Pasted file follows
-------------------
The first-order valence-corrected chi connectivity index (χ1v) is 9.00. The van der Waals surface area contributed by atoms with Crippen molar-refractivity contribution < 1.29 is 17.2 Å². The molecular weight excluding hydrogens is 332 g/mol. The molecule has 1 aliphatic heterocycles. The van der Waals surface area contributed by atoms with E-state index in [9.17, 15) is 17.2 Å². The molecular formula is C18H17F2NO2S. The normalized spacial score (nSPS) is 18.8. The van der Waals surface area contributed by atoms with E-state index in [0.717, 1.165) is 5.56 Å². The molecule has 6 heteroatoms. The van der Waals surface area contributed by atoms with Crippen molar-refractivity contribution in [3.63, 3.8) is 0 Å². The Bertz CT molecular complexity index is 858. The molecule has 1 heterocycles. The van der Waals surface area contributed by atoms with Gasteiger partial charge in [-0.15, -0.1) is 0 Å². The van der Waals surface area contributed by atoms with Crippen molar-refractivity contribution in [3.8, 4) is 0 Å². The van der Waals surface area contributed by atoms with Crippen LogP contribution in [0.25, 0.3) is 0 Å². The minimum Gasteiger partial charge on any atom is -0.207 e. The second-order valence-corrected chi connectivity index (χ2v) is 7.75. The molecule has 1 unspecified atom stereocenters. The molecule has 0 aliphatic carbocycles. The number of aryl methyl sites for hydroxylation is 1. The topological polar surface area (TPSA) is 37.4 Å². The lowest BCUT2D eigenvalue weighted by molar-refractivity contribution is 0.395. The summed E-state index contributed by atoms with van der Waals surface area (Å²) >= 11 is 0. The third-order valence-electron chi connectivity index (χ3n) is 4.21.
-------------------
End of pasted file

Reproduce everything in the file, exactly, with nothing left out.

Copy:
The first-order valence-corrected chi connectivity index (χ1v) is 9.00. The van der Waals surface area contributed by atoms with Crippen molar-refractivity contribution < 1.29 is 17.2 Å². The molecular weight excluding hydrogens is 332 g/mol. The molecule has 1 aliphatic heterocycles. The van der Waals surface area contributed by atoms with E-state index in [9.17, 15) is 17.2 Å². The molecular formula is C18H17F2NO2S. The normalized spacial score (nSPS) is 18.8. The van der Waals surface area contributed by atoms with E-state index in [0.717, 1.165) is 5.56 Å². The molecule has 6 heteroatoms. The van der Waals surface area contributed by atoms with Crippen molar-refractivity contribution in [3.63, 3.8) is 0 Å². The Bertz CT molecular complexity index is 858. The molecule has 1 heterocycles. The van der Waals surface area contributed by atoms with Gasteiger partial charge in [-0.15, -0.1) is 0 Å². The van der Waals surface area contributed by atoms with Crippen molar-refractivity contribution in [3.8, 4) is 0 Å². The van der Waals surface area contributed by atoms with Crippen LogP contribution in [0.25, 0.3) is 0 Å². The minimum Gasteiger partial charge on any atom is -0.207 e. The second-order valence-corrected chi connectivity index (χ2v) is 7.75. The molecule has 1 unspecified atom stereocenters. The molecule has 0 aliphatic carbocycles. The number of aryl methyl sites for hydroxylation is 1. The topological polar surface area (TPSA) is 37.4 Å². The lowest BCUT2D eigenvalue weighted by molar-refractivity contribution is 0.395. The summed E-state index contributed by atoms with van der Waals surface area (Å²) >= 11 is 0. The third-order valence-electron chi connectivity index (χ3n) is 4.21.